Today I was entirely alone for the first time in four weeks. No nurses and doctors, no Tom, no caregiver except for my orange plastic bottles of prescription drugs.
I slept a lot. I felt more relaxed than I have in a month.
It is yet another dimension of realization about how much I take on from other people.
I’m always carrying some anxiety about how my actions or my negligence affect other people. I feel guilty every day over emails left unanswered, and I worry about what happened to every person I met in Syria 21 years ago.
Even when I was just out of brain surgery, when I should have been rejoicing to be alive, I was worrying about Tom, my family, my colleagues in Pakistan. Even when in the midst of nearly relentless pain this week, I was trying to help my US coworkers to wrap up a financial report, anxious to make sure the numbers all added up correctly.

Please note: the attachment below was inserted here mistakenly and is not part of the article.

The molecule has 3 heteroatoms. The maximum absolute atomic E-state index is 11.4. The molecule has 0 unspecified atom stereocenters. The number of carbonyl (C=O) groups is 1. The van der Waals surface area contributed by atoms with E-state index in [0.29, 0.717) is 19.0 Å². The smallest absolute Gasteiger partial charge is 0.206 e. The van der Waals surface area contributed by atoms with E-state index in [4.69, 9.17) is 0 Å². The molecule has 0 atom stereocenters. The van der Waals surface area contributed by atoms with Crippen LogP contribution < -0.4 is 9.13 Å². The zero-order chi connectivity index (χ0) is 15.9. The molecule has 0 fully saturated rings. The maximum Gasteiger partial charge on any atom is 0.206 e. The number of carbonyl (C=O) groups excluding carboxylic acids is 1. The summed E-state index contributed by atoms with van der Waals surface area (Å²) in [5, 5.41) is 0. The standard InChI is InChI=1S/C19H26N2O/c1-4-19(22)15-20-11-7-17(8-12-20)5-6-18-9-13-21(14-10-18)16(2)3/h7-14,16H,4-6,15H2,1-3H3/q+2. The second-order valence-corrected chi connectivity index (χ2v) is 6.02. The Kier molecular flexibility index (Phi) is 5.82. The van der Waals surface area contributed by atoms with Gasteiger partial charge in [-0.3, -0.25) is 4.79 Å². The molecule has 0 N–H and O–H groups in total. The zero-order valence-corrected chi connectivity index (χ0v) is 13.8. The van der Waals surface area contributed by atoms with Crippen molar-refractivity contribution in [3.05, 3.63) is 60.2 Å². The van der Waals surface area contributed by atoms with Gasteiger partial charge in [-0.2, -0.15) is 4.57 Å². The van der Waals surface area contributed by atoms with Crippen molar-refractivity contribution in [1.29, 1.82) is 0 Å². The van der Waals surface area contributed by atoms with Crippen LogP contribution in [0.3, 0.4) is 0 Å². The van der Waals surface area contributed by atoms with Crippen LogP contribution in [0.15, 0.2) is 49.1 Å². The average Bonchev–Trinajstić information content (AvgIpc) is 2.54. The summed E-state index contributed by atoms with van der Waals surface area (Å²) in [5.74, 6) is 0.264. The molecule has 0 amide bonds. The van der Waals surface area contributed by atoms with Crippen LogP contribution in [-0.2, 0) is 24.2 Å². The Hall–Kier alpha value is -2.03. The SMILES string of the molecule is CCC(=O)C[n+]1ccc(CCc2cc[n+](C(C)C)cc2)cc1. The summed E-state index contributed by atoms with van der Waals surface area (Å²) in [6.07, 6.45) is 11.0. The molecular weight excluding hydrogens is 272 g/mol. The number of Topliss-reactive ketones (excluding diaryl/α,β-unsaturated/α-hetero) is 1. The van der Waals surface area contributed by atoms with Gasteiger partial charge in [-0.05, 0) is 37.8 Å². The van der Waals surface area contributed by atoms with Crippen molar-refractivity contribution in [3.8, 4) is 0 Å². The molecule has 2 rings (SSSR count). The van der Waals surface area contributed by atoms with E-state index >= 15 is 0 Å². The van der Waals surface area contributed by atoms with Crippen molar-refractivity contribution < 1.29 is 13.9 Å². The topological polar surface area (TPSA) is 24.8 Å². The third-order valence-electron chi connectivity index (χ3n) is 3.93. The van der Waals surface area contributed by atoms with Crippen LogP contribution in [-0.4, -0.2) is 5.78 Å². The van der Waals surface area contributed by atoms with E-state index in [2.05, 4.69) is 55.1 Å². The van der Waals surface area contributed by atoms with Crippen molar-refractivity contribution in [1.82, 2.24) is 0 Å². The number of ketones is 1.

This is not praiseworthy.
I am supposed to be recovering and relaxing, but instead I have been fretting.
Stress is no good for healing. I know this. I take deep breaths, I think of peaceful places, I try to savor my food.
It is easier when there is no one else here, because I don’t have to worry about how my condition and my demands affect them.
But still I feel lonely, whether people are around or not. The only time I don’t feel lonely is when I am in Tom’s arms.
At least he will be here tomorrow – and with him, my sister Ann, who has cared for me since I was born. Maybe they can help me recapture the infantile self that didn’t yet know how to worry.
Today’s penny is a 1994, for the year I was in Syria.
[Note: Although I have not been posting during my recuperation, I have been taking notes every day. Over the rest of this month, I hope to catch up on the missing posts, which will be published by the events of the date they capture.]